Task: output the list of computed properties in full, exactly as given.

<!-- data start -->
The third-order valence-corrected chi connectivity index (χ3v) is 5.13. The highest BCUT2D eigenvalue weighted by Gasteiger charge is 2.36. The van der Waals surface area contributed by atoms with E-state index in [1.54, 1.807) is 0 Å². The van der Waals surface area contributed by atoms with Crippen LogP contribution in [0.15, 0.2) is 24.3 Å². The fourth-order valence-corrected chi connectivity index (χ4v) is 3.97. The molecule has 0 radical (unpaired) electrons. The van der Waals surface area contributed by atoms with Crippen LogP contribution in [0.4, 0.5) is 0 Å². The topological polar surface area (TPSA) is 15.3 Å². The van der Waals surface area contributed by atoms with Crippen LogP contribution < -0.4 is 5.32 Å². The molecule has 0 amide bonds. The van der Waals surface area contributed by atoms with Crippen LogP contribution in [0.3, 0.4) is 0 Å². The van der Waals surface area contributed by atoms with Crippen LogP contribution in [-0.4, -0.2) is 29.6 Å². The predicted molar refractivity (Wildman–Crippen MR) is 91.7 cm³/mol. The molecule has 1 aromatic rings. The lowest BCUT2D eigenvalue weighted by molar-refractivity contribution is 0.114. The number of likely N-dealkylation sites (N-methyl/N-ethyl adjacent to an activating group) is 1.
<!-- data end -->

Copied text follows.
The third-order valence-corrected chi connectivity index (χ3v) is 5.13. The highest BCUT2D eigenvalue weighted by Gasteiger charge is 2.36. The van der Waals surface area contributed by atoms with E-state index in [1.54, 1.807) is 0 Å². The van der Waals surface area contributed by atoms with Crippen LogP contribution in [0.15, 0.2) is 24.3 Å². The fourth-order valence-corrected chi connectivity index (χ4v) is 3.97. The molecule has 0 radical (unpaired) electrons. The van der Waals surface area contributed by atoms with Crippen LogP contribution in [0.4, 0.5) is 0 Å². The topological polar surface area (TPSA) is 15.3 Å². The van der Waals surface area contributed by atoms with Crippen LogP contribution < -0.4 is 5.32 Å². The molecule has 0 amide bonds. The van der Waals surface area contributed by atoms with Crippen LogP contribution in [0.3, 0.4) is 0 Å². The van der Waals surface area contributed by atoms with Crippen LogP contribution in [-0.4, -0.2) is 29.6 Å². The predicted molar refractivity (Wildman–Crippen MR) is 91.7 cm³/mol. The molecule has 1 aromatic rings. The lowest BCUT2D eigenvalue weighted by molar-refractivity contribution is 0.114. The number of likely N-dealkylation sites (N-methyl/N-ethyl adjacent to an activating group) is 1.